There is every reason to be positive about all serious study of the inspired Word of God.

We are charged to speak into the culture in every era, as culture does not determine the interpreting of God’s Word. It is a matter of fearing God rather than culture (1st Commandment).

The importance of how we hear God’s Word is being addressed with a beginning at a symposium (Oct 2011) with presentations from across the Lutheran world. One booklet to help understand our Lutheran approach to interpretation has been produced. Interpretation itself is not a gender issue. We have also looked at what consensus means for the LCA which for pragmatic reasons uses the minimalist constitutional requirement of at least a two thirds majority vote at synod but which does not itself guarantee consensus. What is our understanding of consensus in a confessional church? Both the matters of ‘interpretation’ and ‘consensus’ need further study and discussion. These are vital in establishing teaching in the Church.

The Church has not been preparing for the major theological issues mentioned above. What is presented for possible discussion and direction does not make it ready for decision on the subject itself.

There has been no study before the Church in this synodical period for decision on ordination. The last Convention of Synod requested the following, ‘… the General Church Council to establish a dialogue group with balanced representation from all sides of the issue, to work toward consensus within the group itself and across the Church…’. To shortcut the process would adversely affect the integrity of the Church and set an unwanted precedent for the handling of future sensitive issues.

It is recognized that divided opinion on the ordination matter is a reality and that some particularly with entrenched stances feel threatened, upset and even intimidated when addressing this teaching of our Church. In Synod we understand and have compassion for deep feelings as we continue to pray for and support each other. No-one likes protracted discussion, but it takes patience to achieve consensus across a diverse church.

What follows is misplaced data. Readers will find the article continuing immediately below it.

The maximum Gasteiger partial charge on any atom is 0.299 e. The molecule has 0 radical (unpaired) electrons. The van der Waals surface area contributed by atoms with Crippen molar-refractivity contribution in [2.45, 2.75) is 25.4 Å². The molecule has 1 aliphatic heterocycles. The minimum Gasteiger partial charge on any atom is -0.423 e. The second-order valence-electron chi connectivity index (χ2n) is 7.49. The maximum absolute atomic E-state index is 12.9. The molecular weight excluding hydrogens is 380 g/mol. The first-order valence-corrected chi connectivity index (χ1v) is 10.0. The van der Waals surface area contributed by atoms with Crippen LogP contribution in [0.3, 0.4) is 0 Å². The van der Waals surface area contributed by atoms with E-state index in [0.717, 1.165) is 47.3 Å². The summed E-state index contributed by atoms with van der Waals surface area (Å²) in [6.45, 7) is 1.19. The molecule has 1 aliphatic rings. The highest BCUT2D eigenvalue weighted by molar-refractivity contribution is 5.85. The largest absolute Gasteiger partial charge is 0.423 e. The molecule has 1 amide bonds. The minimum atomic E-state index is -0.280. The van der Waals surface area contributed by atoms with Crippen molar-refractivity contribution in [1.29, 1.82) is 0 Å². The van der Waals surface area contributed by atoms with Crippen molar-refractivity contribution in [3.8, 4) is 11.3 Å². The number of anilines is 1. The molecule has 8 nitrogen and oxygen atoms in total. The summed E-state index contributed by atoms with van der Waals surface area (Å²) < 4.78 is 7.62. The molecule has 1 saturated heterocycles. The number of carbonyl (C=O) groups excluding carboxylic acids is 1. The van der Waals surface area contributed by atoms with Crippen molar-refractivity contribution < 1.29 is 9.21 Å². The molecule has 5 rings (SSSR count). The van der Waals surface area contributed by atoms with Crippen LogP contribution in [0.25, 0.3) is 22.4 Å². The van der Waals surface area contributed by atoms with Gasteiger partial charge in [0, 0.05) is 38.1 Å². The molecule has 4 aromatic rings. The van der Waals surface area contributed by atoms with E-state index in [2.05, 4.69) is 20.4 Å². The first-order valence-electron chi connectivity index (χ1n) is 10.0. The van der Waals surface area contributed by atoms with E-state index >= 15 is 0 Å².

We have looked to a newer generation of pastors to give their attention to this matter so that the unity of the Church may be strengthened and we can walk together informed by God’s will. That involves consensus in the Church and most importantly how we are hearing and therefore interpreting Scripture.

To demand God’s will according to us, to be enacted on our time schedule, is an approach which finds a better home in sectarianism, rather than synod. Our Synod guards against that. Lobbying also falls short of the ideals of synod as it does not provide the substance of reformation and renewal.

The Church has a teaching on the issue of ordination (Thesis of Agreement: Thesis on the Office of the Ministry VI.II) and we are studying if there is biblical permission for a change with regard to gender.

The Christian church on earth has a future. A future which waits on the Lord and his will. All things are according to his timeline. Patience finds its home in trusting him. Let Scripture teach us the patience we need to move forward together.

Looking to God’s Word when facing these issues provides an opportunity to strengthen our unity. It is not that the inspired Scriptures are unclear, but rather it is we who suffer from unclear understanding.

As we celebrate this Easter we will see once more that Love comes to life in the sacrifice of Christ. We live under his cross with his open tomb providing our path to life eternal.